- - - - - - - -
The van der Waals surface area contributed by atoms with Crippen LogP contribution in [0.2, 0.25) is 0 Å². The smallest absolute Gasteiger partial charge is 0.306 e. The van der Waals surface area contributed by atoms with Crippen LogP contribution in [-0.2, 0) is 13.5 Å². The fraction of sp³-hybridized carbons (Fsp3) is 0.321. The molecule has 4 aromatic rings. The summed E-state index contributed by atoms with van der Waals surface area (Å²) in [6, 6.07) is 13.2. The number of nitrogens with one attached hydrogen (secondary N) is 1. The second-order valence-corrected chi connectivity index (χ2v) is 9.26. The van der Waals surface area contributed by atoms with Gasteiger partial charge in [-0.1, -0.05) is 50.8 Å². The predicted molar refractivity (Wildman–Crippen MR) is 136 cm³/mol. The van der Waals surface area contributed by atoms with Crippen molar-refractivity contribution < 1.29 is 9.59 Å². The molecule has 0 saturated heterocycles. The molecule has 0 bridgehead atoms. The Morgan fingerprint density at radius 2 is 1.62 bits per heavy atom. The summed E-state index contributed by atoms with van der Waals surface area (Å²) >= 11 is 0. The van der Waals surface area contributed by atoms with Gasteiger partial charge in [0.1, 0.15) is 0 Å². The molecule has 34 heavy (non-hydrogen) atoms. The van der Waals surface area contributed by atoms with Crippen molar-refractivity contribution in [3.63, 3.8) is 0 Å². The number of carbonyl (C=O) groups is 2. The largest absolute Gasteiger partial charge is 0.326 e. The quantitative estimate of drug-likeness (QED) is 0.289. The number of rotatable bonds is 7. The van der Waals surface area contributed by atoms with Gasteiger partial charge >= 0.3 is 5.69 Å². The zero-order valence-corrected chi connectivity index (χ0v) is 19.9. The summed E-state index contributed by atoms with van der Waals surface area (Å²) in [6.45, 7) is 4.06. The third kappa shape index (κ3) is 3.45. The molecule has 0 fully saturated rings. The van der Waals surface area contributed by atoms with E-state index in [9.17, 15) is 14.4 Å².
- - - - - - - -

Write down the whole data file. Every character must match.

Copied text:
The van der Waals surface area contributed by atoms with Crippen LogP contribution in [0.2, 0.25) is 0 Å². The smallest absolute Gasteiger partial charge is 0.306 e. The van der Waals surface area contributed by atoms with Crippen LogP contribution in [-0.2, 0) is 13.5 Å². The fraction of sp³-hybridized carbons (Fsp3) is 0.321. The molecule has 4 aromatic rings. The summed E-state index contributed by atoms with van der Waals surface area (Å²) in [6, 6.07) is 13.2. The number of nitrogens with one attached hydrogen (secondary N) is 1. The second-order valence-corrected chi connectivity index (χ2v) is 9.26. The van der Waals surface area contributed by atoms with Gasteiger partial charge in [-0.1, -0.05) is 50.8 Å². The predicted molar refractivity (Wildman–Crippen MR) is 136 cm³/mol. The van der Waals surface area contributed by atoms with Crippen molar-refractivity contribution < 1.29 is 9.59 Å². The molecule has 0 saturated heterocycles. The molecule has 0 bridgehead atoms. The Morgan fingerprint density at radius 2 is 1.62 bits per heavy atom. The summed E-state index contributed by atoms with van der Waals surface area (Å²) >= 11 is 0. The van der Waals surface area contributed by atoms with Gasteiger partial charge in [0.1, 0.15) is 0 Å². The molecule has 34 heavy (non-hydrogen) atoms. The van der Waals surface area contributed by atoms with Crippen molar-refractivity contribution in [3.63, 3.8) is 0 Å². The number of carbonyl (C=O) groups is 2. The largest absolute Gasteiger partial charge is 0.326 e. The quantitative estimate of drug-likeness (QED) is 0.289. The number of rotatable bonds is 7. The van der Waals surface area contributed by atoms with Gasteiger partial charge >= 0.3 is 5.69 Å². The zero-order valence-corrected chi connectivity index (χ0v) is 19.9. The summed E-state index contributed by atoms with van der Waals surface area (Å²) in [6.45, 7) is 4.06. The third kappa shape index (κ3) is 3.45. The molecule has 0 fully saturated rings. The van der Waals surface area contributed by atoms with E-state index in [9.17, 15) is 14.4 Å².